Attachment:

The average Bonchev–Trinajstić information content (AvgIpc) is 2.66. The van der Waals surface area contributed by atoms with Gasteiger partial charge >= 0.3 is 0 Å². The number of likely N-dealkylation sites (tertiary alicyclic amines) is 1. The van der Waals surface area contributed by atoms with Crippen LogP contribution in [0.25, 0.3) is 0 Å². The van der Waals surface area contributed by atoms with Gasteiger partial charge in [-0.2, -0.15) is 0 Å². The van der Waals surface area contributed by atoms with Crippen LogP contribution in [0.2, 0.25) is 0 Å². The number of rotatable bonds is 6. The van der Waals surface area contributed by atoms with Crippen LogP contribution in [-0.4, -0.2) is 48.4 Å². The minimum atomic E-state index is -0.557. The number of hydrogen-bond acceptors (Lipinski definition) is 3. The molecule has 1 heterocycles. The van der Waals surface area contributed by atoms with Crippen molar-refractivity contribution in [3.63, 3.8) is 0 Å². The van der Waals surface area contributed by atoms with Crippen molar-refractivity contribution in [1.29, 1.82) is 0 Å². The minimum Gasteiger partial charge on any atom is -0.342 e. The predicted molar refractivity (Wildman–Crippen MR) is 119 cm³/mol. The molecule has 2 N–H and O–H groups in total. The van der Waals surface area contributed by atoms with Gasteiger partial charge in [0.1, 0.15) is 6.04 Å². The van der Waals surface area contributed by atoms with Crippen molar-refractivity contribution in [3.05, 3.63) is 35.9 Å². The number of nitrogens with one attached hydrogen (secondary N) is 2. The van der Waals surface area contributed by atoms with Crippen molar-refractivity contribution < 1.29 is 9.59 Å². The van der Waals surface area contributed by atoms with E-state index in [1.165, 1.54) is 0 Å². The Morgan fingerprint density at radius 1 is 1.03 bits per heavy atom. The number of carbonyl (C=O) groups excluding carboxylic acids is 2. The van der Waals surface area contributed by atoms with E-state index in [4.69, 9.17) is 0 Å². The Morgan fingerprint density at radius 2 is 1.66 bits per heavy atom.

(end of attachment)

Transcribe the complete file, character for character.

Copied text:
The average Bonchev–Trinajstić information content (AvgIpc) is 2.66. The van der Waals surface area contributed by atoms with Gasteiger partial charge >= 0.3 is 0 Å². The number of likely N-dealkylation sites (tertiary alicyclic amines) is 1. The van der Waals surface area contributed by atoms with Crippen LogP contribution in [0.25, 0.3) is 0 Å². The van der Waals surface area contributed by atoms with Gasteiger partial charge in [-0.2, -0.15) is 0 Å². The van der Waals surface area contributed by atoms with Crippen LogP contribution in [0.2, 0.25) is 0 Å². The number of rotatable bonds is 6. The van der Waals surface area contributed by atoms with Crippen LogP contribution in [-0.4, -0.2) is 48.4 Å². The minimum atomic E-state index is -0.557. The number of hydrogen-bond acceptors (Lipinski definition) is 3. The molecule has 1 heterocycles. The van der Waals surface area contributed by atoms with Crippen molar-refractivity contribution in [3.63, 3.8) is 0 Å². The van der Waals surface area contributed by atoms with Crippen molar-refractivity contribution in [1.29, 1.82) is 0 Å². The minimum Gasteiger partial charge on any atom is -0.342 e. The predicted molar refractivity (Wildman–Crippen MR) is 119 cm³/mol. The molecule has 2 N–H and O–H groups in total. The van der Waals surface area contributed by atoms with Gasteiger partial charge in [0.1, 0.15) is 6.04 Å². The van der Waals surface area contributed by atoms with Crippen molar-refractivity contribution in [3.05, 3.63) is 35.9 Å². The number of nitrogens with one attached hydrogen (secondary N) is 2. The van der Waals surface area contributed by atoms with Crippen molar-refractivity contribution < 1.29 is 9.59 Å². The van der Waals surface area contributed by atoms with E-state index in [1.165, 1.54) is 0 Å². The Morgan fingerprint density at radius 1 is 1.03 bits per heavy atom. The number of carbonyl (C=O) groups excluding carboxylic acids is 2. The van der Waals surface area contributed by atoms with E-state index in [4.69, 9.17) is 0 Å². The Morgan fingerprint density at radius 2 is 1.66 bits per heavy atom.